Conjunctivitis Can Be Sole Covid-19 Symptom

By Lisa Rapaport

May 18, 2020

(Reuters Health) — Acute, non-remitting conjunctivitis may be the only presenting symptom of Covid-19 infections in some instances, according to case reports on five patients in Italy.

"Conjunctivitis per se is not a very common finding among positive subjects, but when it occurs, it generally presents with or anticipates other symptoms, such as fever, general malaise, cough," said Dr. Edoardo Trovato Battagliola, a resident physician in ophthalmology at the University of Bologna in Italy and coauthor of the case reports published in IDCases.

"The peculiarity of our five patients was that conjunctivitis remained the only symptom and sign of infection throughout their illness," Dr. Battagliola said by email.

Dr. Battagliola and his colleague and co-author Dr. Sergio Zaccaria Scalinci report on the cases of four middle-aged men and one middle-aged woman with acute conjunctivitis and symptoms like conjunctival hyperemia, epiphora, discharge and photophobia who were referred to them after several days without symptom improvement.

The doctors confirmed the diagnosis of acute conjunctivitis and advised all five of these patients to continue symptomatic therapy and moxifloxacin eye drops for five more days.

Because they treated these patients during the current SARS-CoV-2 pandemic, they also inquired about recent travels and discovered that all five of the patients had recently traveled to Lombardy, a Covid-19 hotspot. None had fever, respiratory symptoms, or other symptoms of Covid-19.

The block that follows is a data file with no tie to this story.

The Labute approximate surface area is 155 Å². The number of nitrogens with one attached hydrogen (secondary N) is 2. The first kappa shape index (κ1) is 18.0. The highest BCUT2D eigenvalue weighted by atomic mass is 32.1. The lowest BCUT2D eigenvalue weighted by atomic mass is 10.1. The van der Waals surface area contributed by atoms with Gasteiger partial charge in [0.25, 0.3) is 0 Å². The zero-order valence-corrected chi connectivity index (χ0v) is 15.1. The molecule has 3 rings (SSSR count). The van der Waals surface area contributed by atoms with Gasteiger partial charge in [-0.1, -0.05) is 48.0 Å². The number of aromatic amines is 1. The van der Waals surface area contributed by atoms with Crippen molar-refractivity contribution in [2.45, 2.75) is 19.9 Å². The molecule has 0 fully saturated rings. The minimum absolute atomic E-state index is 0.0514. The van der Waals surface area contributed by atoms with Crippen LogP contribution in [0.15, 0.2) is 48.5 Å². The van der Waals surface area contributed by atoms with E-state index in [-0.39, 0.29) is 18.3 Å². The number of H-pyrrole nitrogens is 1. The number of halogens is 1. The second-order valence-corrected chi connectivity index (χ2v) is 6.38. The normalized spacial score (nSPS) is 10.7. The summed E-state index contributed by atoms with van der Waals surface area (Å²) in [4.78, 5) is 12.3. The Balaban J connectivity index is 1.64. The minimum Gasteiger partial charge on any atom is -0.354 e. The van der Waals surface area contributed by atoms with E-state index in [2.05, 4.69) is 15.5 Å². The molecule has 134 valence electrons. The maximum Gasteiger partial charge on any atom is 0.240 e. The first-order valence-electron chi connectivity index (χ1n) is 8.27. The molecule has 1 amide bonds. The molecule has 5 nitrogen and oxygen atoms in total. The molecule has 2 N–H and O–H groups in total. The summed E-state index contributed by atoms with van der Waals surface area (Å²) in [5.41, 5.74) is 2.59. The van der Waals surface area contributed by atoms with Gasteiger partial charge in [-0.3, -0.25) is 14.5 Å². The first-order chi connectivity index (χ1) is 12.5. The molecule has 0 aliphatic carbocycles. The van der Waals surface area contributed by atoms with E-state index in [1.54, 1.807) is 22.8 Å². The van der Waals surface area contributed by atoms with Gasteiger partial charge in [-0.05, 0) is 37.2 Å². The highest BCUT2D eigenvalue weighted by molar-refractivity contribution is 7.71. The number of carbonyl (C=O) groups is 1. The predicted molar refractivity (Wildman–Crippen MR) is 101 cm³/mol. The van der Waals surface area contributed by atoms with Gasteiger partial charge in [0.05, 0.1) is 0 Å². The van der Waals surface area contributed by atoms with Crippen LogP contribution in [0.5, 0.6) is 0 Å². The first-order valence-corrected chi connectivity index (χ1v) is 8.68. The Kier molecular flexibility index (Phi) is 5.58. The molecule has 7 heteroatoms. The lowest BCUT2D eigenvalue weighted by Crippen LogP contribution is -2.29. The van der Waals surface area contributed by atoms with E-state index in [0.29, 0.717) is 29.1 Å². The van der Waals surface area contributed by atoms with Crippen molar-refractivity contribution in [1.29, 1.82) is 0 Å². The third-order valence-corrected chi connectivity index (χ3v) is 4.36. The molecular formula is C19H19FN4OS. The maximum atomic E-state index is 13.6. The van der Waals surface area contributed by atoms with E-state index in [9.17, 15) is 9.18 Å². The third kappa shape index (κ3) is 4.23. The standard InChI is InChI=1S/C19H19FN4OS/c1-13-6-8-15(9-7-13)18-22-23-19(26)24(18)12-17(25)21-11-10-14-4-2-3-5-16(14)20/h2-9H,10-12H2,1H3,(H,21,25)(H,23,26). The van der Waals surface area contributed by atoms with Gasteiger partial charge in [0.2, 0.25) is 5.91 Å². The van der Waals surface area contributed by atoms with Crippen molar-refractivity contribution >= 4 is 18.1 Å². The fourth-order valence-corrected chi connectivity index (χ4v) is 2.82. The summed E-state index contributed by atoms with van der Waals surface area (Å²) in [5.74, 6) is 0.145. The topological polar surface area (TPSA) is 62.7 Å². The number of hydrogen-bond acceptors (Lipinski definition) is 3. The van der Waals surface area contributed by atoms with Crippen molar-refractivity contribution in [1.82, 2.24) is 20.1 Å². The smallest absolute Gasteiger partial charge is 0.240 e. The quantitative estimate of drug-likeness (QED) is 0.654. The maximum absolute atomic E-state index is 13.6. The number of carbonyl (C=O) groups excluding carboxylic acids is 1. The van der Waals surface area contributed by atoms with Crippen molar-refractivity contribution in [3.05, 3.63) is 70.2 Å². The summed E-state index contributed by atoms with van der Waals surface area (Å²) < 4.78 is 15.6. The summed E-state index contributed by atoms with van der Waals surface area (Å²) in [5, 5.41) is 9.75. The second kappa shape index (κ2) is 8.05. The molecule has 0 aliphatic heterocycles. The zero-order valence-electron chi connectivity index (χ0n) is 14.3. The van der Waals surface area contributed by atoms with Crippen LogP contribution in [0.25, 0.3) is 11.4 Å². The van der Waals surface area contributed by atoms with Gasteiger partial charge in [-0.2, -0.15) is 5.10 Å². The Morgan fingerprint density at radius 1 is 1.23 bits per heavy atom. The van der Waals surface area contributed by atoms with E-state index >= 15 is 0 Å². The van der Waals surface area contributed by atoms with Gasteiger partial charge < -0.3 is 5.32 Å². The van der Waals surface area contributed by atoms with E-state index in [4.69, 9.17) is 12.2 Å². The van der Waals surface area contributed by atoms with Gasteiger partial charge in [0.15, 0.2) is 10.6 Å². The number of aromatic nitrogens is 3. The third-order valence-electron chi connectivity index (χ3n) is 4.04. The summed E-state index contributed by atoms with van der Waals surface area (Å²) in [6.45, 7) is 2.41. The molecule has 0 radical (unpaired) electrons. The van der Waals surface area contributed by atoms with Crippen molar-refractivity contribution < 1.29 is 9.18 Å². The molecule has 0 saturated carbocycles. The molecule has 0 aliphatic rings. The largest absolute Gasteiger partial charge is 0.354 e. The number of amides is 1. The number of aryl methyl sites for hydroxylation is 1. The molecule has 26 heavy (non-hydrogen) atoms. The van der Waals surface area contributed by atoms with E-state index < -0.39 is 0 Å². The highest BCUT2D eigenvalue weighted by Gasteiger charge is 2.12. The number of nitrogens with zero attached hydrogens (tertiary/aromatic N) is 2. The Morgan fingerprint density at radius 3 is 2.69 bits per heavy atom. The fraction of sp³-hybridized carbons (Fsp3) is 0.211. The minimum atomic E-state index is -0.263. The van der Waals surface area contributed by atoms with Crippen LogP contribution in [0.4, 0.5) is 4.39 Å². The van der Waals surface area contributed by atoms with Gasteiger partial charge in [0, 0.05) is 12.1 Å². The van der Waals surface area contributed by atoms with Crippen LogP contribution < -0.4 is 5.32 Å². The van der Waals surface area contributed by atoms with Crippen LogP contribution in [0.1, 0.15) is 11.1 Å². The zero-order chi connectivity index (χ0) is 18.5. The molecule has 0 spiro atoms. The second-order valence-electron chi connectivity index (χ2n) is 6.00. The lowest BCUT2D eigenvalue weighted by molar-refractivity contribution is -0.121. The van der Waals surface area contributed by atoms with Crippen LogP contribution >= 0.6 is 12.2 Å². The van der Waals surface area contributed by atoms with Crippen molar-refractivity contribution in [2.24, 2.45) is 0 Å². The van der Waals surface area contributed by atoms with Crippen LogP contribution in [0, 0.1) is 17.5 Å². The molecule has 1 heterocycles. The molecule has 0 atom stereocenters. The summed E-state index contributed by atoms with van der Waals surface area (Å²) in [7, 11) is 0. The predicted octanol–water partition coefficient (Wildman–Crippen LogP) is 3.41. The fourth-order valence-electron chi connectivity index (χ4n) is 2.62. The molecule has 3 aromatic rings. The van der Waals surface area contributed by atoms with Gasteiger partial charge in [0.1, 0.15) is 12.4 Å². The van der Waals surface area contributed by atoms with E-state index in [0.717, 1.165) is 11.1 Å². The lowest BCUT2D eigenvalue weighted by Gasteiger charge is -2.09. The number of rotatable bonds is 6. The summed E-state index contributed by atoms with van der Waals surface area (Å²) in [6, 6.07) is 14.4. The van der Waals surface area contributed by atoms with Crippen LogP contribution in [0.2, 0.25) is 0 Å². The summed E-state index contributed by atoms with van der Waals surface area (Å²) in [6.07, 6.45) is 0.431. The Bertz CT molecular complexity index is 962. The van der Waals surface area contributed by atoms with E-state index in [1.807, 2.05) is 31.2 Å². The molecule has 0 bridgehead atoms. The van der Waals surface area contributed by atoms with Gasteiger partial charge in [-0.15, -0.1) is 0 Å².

Still, tests performed using naso-pharyngeal swabs were done for all five patients, and all five came back positive for SARS-CoV-2.

All five patients were instructed to self-quarantine until their infection cleared up and followed up by phone. Throughout the course of their infections, they consistently reported no fever, respiratory symptoms, or general malaise.

"Our patients were paucisymptomatic," Dr. Battagliola said. "Individuals who display a few or no symptoms are lucky in the sense that their immune system is reacting well against the virus and they feel good overall," he added. "However, they can potentially represent a greater threat to other individuals, as they are understandably less aware of their condition, but can still pass the virus on to others."

Testing resources remain limited, and it may not be advisable to test all patients who have a similar profile to the five in these case reports until further research more clearly establishes the connection between conjunctivitis and Covid-19, the study authors conclude.

The results do underscore that more research is urgently needed, and highlight the importance of eye protection for health care professionals, they advise.

"We don't know in what percentage of patients, conjunctivitis will be the sole or the starting symptom of SARS-COV-2," said Dr. Saeed Shoar, a clinical research scientist at ScientificWriting Corporation in Houston, Texas, who wasn't involved in the study.

"But as (these case reports) revealed, it can start days before the typical symptoms of COVID-19 begin," Dr. Shoar said by email. SOURCE: https://bit.ly/2WSzYC8 IDCases, online April 24, 2020.

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